Monday, May 16, 2005

iPod Goes Goes Mainstream with Moms: Is Podcasting Next?

This week brought yet another indication that the Apple iPod is more than a trendy fashion statement. I suppose buying one was inevitable, given that my family lives nearly next door to Apple, and these sleek devices have been proliferating around the high school campus my teenager attends, though I tend to be skeptical about the gadget du jour, with a stash of now outdated game consoles and various devices gathering dust. My son and I did research on the web looking at the different iPod models, and I was frankly surprised by the new capabilities.

Earlier, I had quickly discovered the utility of flash computer drives for transferring lecture materials from my home computer to classroom computers, and thought their 256 mb capacity perfectly adequate, but now I discovered the iPod could be used the same way, but has a 20 GB hard drive, twice the capacity of our home computer. Then in browsing through the technical specifications, I discovered somewhere along the way, some "parent-friendly" software had been developed to download an electronic calendar, phone numbers, address books and to-do lists, the reasons early generations of PDA's were popular.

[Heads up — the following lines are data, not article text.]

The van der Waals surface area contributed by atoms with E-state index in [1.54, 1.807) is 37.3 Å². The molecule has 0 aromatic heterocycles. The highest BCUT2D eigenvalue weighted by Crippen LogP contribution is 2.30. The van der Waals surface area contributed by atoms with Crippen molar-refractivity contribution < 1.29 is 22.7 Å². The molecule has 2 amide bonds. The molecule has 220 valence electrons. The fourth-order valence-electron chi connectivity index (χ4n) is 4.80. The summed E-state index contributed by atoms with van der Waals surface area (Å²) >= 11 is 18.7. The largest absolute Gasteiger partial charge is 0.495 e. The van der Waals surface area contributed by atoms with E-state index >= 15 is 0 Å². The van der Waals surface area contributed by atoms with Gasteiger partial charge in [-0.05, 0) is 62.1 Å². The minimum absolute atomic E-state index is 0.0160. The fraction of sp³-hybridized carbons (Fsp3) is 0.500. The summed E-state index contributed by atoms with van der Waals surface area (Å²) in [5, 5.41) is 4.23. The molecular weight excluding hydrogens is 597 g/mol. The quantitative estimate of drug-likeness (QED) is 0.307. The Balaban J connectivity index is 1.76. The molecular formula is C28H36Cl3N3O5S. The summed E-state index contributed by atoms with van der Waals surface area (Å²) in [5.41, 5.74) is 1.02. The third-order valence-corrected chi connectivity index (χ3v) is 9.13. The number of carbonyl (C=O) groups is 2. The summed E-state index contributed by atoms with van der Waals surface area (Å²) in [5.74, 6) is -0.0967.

Now this was becoming much more interesting, but somehow the games and hype about the size of the playlists still didn't fit my baseball/soccer mom image. But then my Newsweek arrived the day after Mother's Day with guest columnist, Caroline Gong, another soccer mom, declaring "I Can't Live Without My Darling iPod" and I got a different perspective. I had already noticed the proliferation of iPod accessories in my local Fry's electronics, well beyond the desires of fickle teenagers. And then I discovered the iTunes store has downloadable audio books, including best sellers and language lessons, plus National Public Radio programs. Up until now, I had considered podcasting an interesting technology ahead of its time appealing primarily to technogeeks, but with moms (and their buying power) embracing the underlying gadgets, 2005 could become the year that podcasting goes mainstream!
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